After Charlottesville, A Primer to the First Amendment

“I disapprove of what you say, but I will defend to the death your right to say it.” These words are famously attributed to enlightenment era philosopher Voltaire. In a nutshell, this quote guides our freedom of speech guaranteed in the First Amendment. Just before the now infamous rally in Charlottesville, the city tried to move the rally from downtown, citing safety reasons. However a Federal Judge issued an injunction against the city, allowing the rally to continue in the park. Why?

The late Justice Thurgood Marshall once stated “The First Amendment above all else means that the government may not restrict expression because of its message, ideas, subject matter, or content.” Furthermore due to the “Public Forum Doctrine”, the place where speech takes place is important. Places that are traditionally public forums, such as city streets or public parks give way to much greater freedom of speech than nonpublic forums such as a classroom. While the government can place restrictions on speech as to time, place and manner, it must do so in a content neutral way.

What about hate speech? A recent Pew Research Poll found that 40% of millennials believe that the government should prevent people from communicating messages that are offensive to minorities. Unless this hate speech is 1) Incitement to imminent lawless acts 2) fighting words or 3) true threats, then hate speech is protected. The law relies on what is called “The Marketplace of Ideas” to root out hate speech. The theory is that when speech is freely exchanged, ideas will rise and fall on their own merits.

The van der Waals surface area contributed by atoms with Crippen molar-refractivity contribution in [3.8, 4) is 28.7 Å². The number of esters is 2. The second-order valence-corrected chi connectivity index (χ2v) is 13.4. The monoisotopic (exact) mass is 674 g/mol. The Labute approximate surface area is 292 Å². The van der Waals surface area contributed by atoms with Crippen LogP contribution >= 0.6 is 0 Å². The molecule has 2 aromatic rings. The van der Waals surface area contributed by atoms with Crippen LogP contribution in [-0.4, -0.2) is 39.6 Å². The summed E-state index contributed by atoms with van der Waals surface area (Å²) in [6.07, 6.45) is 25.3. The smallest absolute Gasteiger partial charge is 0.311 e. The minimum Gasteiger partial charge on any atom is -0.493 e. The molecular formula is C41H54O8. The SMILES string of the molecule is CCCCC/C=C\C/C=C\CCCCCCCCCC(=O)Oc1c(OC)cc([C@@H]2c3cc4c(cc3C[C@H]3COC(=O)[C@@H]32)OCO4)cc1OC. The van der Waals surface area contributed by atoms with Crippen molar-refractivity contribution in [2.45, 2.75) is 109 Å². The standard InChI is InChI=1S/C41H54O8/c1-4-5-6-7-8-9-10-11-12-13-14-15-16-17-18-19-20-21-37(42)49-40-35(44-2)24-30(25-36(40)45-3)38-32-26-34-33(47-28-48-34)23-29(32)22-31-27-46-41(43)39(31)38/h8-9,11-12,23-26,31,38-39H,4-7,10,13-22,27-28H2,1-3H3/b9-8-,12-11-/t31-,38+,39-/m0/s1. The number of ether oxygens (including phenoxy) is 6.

Freedom of speech is perhaps the most important liberty we enjoy. Remember, our forefathers and foremothers were once considered to be espousing radical viewpoints, as were civil rights activists in the 1960s. We would not need first amendment protection for those views which are mainstream and views that would leave our country at a standstill. We need the first amendment to move forward as a country. The best ideas will eventually win out.